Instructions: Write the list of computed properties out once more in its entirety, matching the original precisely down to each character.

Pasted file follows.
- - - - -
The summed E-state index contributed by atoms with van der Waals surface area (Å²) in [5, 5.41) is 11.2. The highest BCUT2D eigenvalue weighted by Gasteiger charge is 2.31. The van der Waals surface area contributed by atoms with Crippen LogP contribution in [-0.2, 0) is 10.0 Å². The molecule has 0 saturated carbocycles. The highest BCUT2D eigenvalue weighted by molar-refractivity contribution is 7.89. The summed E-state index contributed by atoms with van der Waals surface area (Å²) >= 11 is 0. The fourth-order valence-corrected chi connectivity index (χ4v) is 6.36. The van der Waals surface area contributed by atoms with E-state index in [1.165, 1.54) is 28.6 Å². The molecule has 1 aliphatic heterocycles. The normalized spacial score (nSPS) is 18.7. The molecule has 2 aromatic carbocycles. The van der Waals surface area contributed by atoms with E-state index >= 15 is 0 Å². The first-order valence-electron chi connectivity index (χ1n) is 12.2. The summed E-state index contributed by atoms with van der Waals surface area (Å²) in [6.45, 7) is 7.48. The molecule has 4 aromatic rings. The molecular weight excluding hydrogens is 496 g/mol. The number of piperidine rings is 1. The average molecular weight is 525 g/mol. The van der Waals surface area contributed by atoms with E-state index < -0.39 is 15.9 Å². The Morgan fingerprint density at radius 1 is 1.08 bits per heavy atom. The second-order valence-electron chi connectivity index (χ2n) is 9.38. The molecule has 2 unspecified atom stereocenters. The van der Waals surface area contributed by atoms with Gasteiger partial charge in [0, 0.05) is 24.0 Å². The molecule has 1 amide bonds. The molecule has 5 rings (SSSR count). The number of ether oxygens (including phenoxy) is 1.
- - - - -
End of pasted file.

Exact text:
The summed E-state index contributed by atoms with van der Waals surface area (Å²) in [5, 5.41) is 11.2. The highest BCUT2D eigenvalue weighted by Gasteiger charge is 2.31. The van der Waals surface area contributed by atoms with Crippen LogP contribution in [-0.2, 0) is 10.0 Å². The molecule has 0 saturated carbocycles. The highest BCUT2D eigenvalue weighted by molar-refractivity contribution is 7.89. The summed E-state index contributed by atoms with van der Waals surface area (Å²) >= 11 is 0. The fourth-order valence-corrected chi connectivity index (χ4v) is 6.36. The van der Waals surface area contributed by atoms with E-state index in [1.165, 1.54) is 28.6 Å². The molecule has 1 aliphatic heterocycles. The normalized spacial score (nSPS) is 18.7. The molecule has 2 aromatic carbocycles. The van der Waals surface area contributed by atoms with E-state index >= 15 is 0 Å². The first-order valence-electron chi connectivity index (χ1n) is 12.2. The summed E-state index contributed by atoms with van der Waals surface area (Å²) in [6.45, 7) is 7.48. The molecule has 4 aromatic rings. The molecular weight excluding hydrogens is 496 g/mol. The number of piperidine rings is 1. The average molecular weight is 525 g/mol. The van der Waals surface area contributed by atoms with E-state index < -0.39 is 15.9 Å². The Morgan fingerprint density at radius 1 is 1.08 bits per heavy atom. The second-order valence-electron chi connectivity index (χ2n) is 9.38. The molecule has 2 unspecified atom stereocenters. The van der Waals surface area contributed by atoms with Gasteiger partial charge in [0, 0.05) is 24.0 Å². The molecule has 1 amide bonds. The molecule has 5 rings (SSSR count). The number of ether oxygens (including phenoxy) is 1.